October MOOC RoundUp
Written by Sue Gee   
Monday, 30 September 2013

If you want to find a Computer Science, or perhaps a non-CS, course to join during October there's a huge range of new, updated and ongoing ones to choose from. How do you make a choice?

Eighteen months ago I felt I Programmer readers were spoiled for choice with A Dozen Free Online Computer Science Courses. Now the selection of courses that could be included a single month's round up has grown prohibitively large so that rather than try to be exhaustive , this month's roundup will instead try to characterize the range of options on offer.

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Although the idea of the MOOC (Massive Online Open Course) had already existed for some time, it was Sebastian Thrun and Peter Norvig's desire to break records with their Introduction to AI Class in Fall 2011 that provided the impetus for the current plethora of computer science related courses that are now available online and for free.

If you are looking to join a MOOC this Fall not only do you need to select a topic and the level at which you want to study you are also faced with other choices. Perhaps the most important question is, can you meet the demands of a course with a tight schedule or do you prefer a self-paced course.

In general, even the most scheduled of MOOCs has the flexibility to fit in alongside the student's existing work, college and family commitments, Video lectures are usually split into short segments so that keeping up with the teaching isn't too difficult. It is the demands of the weekly assignments that you need to take into account. Are there programming assignments that require a bigger input of time or peer assessments whichdon't give any leeway for falling behind?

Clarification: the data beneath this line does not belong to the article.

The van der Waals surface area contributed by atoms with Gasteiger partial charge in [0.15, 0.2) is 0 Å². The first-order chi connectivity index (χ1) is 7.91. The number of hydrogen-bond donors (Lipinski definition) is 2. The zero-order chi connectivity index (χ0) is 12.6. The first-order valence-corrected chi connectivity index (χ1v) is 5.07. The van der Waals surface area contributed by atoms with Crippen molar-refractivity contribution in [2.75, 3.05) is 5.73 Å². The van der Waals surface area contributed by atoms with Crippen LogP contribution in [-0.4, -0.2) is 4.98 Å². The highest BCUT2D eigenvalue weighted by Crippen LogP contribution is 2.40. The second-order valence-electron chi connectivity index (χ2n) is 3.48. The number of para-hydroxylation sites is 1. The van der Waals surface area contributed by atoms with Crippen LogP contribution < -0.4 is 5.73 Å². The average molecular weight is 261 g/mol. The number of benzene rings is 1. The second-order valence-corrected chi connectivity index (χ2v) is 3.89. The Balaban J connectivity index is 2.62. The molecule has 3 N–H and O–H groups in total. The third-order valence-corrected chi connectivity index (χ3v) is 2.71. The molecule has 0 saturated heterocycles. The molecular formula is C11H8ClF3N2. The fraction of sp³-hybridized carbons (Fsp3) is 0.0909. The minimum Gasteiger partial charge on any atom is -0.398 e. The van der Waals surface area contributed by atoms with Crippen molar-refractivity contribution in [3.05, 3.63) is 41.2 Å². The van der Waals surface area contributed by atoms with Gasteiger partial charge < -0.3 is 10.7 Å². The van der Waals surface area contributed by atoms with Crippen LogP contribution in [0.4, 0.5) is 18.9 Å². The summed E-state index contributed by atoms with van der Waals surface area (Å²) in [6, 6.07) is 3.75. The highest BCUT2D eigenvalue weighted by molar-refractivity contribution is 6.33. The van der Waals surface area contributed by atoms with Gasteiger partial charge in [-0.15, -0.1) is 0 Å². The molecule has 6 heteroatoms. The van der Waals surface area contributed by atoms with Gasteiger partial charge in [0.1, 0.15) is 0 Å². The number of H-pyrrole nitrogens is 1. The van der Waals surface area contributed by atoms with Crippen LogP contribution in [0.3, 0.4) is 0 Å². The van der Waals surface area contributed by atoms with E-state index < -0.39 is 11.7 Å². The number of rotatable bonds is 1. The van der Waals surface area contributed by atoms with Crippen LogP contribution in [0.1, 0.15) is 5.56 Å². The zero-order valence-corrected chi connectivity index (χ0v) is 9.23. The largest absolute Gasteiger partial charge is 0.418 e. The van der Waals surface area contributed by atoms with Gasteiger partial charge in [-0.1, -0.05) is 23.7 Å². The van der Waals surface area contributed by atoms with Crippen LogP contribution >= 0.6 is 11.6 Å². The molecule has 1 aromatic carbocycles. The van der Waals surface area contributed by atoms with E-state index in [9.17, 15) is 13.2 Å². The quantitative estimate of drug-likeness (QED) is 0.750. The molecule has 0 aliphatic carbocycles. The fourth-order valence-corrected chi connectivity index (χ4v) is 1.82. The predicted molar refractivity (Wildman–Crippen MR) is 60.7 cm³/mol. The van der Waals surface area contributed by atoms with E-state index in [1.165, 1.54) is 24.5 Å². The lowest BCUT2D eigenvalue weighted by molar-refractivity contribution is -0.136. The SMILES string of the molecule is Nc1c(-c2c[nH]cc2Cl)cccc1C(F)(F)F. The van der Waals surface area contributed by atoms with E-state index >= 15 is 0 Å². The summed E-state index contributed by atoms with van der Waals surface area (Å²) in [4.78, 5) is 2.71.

A self-paced online course sounds ideal if you can't be sure of finding the requisite number of hours each week but they lack some of the community elements that motivate students to become fully involved. Discussion forums tend to be less vibrant when students aren't reaching the same point at the same time.

The major MOOC providers are beginning to have distinctive characteristics. Udacity, which offers all its courses as self-paced modules, has an emphasis on employment and offers courses with industry partners. To a certain extent it offers an alternative to university education, particularly with regard to computer science where it is building up sufficient courses are beginner, intermediate and advanced level to provide the equivalent of an undergraduate degree and starting next year it is going to offer an MSc in Computer Science consisting of multiple modules - see Online MSc In Computer Science Update for more details.